Bigotry is bigotry, whether systemic, as at Harvard, or idiosyncratic, like Sarah Jeong’s Twitter feed.
Be honest. Are you really surprised that the New York Times has stood by its decision to hire Sarah Jeong as an editorial board member even after it was revealed she spent years on social media making openly racist and sexist remarks about white men? You may be outraged, sure. But surprised?
To paraphrase a well-known political figure, Ms. Jeong could stand in the middle of Fifth Avenue and shoot a white person without losing the support of liberals. It’s a safe bet she was tapped by the Times because of these racial prejudices, not despite them. Editorial board members are hired to help formulate and express the official position of a newspaper. Ms. Jeong is being hired to speak for the Times, and they like where she’s coming from.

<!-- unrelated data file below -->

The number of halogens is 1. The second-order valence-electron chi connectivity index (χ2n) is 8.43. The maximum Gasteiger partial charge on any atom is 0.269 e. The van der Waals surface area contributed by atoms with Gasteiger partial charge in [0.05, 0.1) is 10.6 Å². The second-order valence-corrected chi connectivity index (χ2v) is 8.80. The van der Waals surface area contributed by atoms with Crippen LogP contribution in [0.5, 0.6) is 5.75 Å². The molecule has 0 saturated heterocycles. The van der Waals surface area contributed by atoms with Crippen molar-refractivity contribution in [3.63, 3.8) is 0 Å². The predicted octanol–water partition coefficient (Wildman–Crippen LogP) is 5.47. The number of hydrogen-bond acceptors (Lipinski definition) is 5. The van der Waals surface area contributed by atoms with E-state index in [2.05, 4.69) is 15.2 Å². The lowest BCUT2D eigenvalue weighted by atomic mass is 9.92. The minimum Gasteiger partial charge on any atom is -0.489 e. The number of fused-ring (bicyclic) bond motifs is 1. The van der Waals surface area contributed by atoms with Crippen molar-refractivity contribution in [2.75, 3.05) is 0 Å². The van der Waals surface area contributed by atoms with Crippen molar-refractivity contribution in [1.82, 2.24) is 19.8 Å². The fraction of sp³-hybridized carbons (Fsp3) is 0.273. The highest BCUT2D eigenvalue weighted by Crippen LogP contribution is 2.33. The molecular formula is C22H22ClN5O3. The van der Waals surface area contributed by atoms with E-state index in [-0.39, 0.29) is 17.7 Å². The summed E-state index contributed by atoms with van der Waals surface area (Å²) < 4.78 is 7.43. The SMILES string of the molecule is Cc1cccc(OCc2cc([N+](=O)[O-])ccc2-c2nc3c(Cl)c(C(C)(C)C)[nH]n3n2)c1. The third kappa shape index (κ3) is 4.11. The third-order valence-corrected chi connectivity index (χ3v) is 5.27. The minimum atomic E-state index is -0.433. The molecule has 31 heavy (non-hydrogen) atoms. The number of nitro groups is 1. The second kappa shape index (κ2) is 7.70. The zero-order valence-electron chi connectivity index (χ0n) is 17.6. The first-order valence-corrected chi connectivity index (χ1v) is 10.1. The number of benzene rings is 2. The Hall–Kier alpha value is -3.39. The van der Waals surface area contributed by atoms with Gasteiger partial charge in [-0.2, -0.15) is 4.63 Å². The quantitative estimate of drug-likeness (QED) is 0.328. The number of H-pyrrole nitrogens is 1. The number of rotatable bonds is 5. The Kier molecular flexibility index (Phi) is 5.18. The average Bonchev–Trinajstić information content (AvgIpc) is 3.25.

The Grey Lady attacks President Trump as a racist and sexist on a near-daily basis, and columnists like Charles Blow write about little else. So is it hypocritical for the paper to hire and defend a new editorial board member who has made no secret of her own biases? Of course it is, but that’s considered beside the point by people who share Ms. Jeong’s worldview.
The liberals who control most major media outlets specialize in applying different standards to different groups. Like the Times, Twitter had no problem with Ms. Jeong’s repugnant observations. Scores of tweets that included offensive phrases—“#cancelwhitepeople”; “are White people genetically disposed to burn faster in the sun?”; “White people have stopped breeding. you’ll all go extinct soon. that was my plan all along”—didn’t faze Jack Dorsey’s content monitors. But when conservative activist Candace Owens decided last weekend to reproduce Ms. Jeong’s posts and replace “white” with “black” or “Jewish,” Twitter temporarily suspended her account. Following a backlash, Twitter restored the account and claimed that “we made an error.”